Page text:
Further rumors painted a bleak picture, with most of the office staff leaving after paychecks bounced more than once, and only 5 people sticking around for gameday operations by August 7th. The appointment of Gerard Nus as the new head coach didn’t start well either, with the team losing four of his first five games.

And this isn’t even the most ridiculous thing that happened involving Rayo OKC that fall. Following the massive shakeup in early August, minor partner Sean Jones, a staple of OKCFC since 2009, departed the team, fearing that he would lose his investment, and under cover of darkness, took half of the artificial field Rayo used from storage. Jones had purchased the turf at the beginning of the year, and Rayo had failed to compensate him for the field, so he took fourty of the ninety-two pallets of turf and locked them in a warehouse. The team had allegedly failed to communicate with him regarding his investment or the team’s future, and he planned to sell the turf in an attempt to minimize his losses. He had learned from a third party that the team was planning to sell the turf, and it was in his best interests to keep it secure.

Negotiations followed, with the team actually communicating directly, and after a week and a half of discussion, a settlement was reached and the turf was returned. But the crowds never did. The first home game under Gerard Nus drew only 1,251, and the first game after the turf fiasco, a depressing 924. The average over the last six home games plummeted down to 1,284. This tanked their overall average attendance to 3,210, compared to the Energy’s 4,950. By now, the writing was on the wall.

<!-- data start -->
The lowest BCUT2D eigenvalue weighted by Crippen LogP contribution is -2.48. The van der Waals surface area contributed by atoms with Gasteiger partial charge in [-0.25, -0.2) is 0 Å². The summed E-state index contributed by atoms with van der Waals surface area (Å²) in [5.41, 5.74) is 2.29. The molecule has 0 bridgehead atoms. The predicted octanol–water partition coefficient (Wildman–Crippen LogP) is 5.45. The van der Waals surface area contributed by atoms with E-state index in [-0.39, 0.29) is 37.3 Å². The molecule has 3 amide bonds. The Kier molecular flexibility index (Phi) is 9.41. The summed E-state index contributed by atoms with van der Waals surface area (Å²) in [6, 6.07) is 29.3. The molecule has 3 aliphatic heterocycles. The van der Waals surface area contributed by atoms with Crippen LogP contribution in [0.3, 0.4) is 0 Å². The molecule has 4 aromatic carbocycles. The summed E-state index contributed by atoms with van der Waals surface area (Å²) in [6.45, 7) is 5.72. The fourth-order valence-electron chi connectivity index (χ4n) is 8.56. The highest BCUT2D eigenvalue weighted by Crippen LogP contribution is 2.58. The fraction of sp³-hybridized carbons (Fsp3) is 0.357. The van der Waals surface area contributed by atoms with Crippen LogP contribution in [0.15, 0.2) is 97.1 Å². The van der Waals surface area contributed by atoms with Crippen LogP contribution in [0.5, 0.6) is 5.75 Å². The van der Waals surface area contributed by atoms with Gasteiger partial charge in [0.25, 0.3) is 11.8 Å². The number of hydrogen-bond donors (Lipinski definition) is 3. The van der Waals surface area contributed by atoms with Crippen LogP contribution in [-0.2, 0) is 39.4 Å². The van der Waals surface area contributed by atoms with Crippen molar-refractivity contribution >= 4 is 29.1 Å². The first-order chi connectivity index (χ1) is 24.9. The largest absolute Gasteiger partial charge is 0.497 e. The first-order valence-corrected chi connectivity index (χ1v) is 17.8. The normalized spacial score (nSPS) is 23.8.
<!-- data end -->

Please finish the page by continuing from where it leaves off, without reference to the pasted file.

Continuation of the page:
Rayo OKC made the playoffs by finishing fourth in the combined standings, but went out 2-1 in the first round versus the eventual champion Cosmos. The last post made to Rayo’s website and social media concerned congratulating the Cosmos and discussing the end of the year best 11. Gerard Nus stepped down after that, and returned to Spain, and nothing more has come from the team.

We do know that at some point from late November to early December, all of the players and staff were released and the phones disconnected, and the team was not represented at the NASL’s board of directors meeting in Atlanta. The league confirmed in January that the team was gone.

As for Sold Out Strategies and the WPSL Oklahoma City FC team? They’ve hired new coaching staff and continue to play in the WPSL.

That’s all for this installment of “Requiem for a Team”. I’m aiming to get back into more written content, and finally get the next chapter of MLS Origins finished. Watch this space for more.

MLS Origins – Part 0 – The Four Drafts

MLS Origins – Building the rosters for the inaugural MLS season

I’ve decided to write this series to take a look at the decisions made by the league and teams ahead of the first MLS season, mainly the events surrounding the original roster creations. This is some of the league’s history that has yet to be covered in a way I found really satisfying, and I intend to take a more personal look at each player that was selected and how they fared both before, during, and after their time in MLS.

MLS used four different sorts of drafts to build the initial rosters, the Allocations where each team received four “marquee players”, the Player Draft which gave teams a chance to draft from the pool of 250 MLS-selected players, the College Draft for drafting college players and the Supplemental Draft for drafting other American professional players. The last two live on in a combined state as the MLS SuperDraft.